The red squirrels take off
away from you across the grass,
towards the trees, whose
trunks they will climb—always
in close, roundhouse runs.

The ducks stop grazing
and scatter at your approach,
becomng airborne, splashing
down where the pond’s
widest. But if you cause

disturbances, you settle
at the same time everything back
in what you consider its
natural element. And receive
the bonus of close-ups:

a furry face, a frittered acorn,
a loose feather gone
dithering airily onto another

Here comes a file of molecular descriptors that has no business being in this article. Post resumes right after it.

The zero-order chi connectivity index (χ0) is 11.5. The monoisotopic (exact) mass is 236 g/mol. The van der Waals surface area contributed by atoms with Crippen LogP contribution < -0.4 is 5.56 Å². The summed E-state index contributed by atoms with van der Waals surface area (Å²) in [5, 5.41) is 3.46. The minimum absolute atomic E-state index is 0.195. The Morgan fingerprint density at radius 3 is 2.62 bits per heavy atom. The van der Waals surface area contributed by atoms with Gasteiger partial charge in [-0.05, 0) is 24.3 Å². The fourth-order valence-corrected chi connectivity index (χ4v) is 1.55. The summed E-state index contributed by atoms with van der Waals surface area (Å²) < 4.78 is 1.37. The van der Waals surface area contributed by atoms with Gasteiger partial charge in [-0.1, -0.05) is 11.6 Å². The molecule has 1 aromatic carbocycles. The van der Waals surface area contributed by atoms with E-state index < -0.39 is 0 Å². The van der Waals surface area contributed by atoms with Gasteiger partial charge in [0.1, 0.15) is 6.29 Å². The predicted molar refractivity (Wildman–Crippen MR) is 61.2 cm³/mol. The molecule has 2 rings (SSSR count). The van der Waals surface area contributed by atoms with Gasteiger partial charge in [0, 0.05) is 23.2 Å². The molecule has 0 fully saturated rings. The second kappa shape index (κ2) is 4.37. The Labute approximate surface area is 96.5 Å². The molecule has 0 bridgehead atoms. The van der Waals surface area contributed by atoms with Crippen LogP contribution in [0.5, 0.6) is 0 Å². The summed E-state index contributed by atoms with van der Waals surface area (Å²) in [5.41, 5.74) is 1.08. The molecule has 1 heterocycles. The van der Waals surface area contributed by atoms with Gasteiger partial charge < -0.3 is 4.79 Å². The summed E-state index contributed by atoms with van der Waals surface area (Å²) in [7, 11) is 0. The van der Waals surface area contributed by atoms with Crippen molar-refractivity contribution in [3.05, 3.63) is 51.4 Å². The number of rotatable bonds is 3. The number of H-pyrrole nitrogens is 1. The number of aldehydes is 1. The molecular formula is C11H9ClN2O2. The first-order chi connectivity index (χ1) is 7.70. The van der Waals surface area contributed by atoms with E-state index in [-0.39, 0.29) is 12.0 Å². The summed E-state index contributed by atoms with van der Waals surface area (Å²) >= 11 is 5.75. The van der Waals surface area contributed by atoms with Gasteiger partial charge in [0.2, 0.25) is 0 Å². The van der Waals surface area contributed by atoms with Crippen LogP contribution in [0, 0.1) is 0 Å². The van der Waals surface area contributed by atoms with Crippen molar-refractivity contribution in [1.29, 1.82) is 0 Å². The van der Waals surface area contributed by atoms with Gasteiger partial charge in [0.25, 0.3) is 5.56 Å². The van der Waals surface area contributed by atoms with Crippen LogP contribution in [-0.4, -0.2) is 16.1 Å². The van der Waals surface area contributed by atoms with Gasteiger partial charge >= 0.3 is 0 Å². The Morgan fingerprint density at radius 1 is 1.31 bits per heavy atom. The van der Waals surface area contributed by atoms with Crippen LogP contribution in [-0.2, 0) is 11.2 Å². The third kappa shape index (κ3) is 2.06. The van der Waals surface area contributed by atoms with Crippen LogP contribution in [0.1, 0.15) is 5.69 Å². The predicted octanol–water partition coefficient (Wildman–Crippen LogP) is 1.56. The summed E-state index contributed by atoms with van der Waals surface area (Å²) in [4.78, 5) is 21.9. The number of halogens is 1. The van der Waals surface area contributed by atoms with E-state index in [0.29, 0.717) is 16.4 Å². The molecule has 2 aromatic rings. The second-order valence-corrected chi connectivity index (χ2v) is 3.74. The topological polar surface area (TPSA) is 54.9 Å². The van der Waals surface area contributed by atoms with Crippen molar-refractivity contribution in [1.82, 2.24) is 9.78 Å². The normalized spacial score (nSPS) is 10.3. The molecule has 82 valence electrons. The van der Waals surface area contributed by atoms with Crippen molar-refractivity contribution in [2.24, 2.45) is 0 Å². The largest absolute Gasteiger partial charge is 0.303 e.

level. There, the swan
sails in apparent serenity

past her inelegant offspring,
to hiss in your face, to raise
a bone-breaker wing. It’s
a game, of course, and if the red
squirrels are pushed out

by your introduction of
the greys, if the mallards fail
to spot poisons you’ve set
for rats, if the swans asphyxiate
on synthetics or bottle-tops,

you can revert to the beginning.
So the red squirrels take
off away from you across
the grass—towards the trees,
whose trunks they will climb.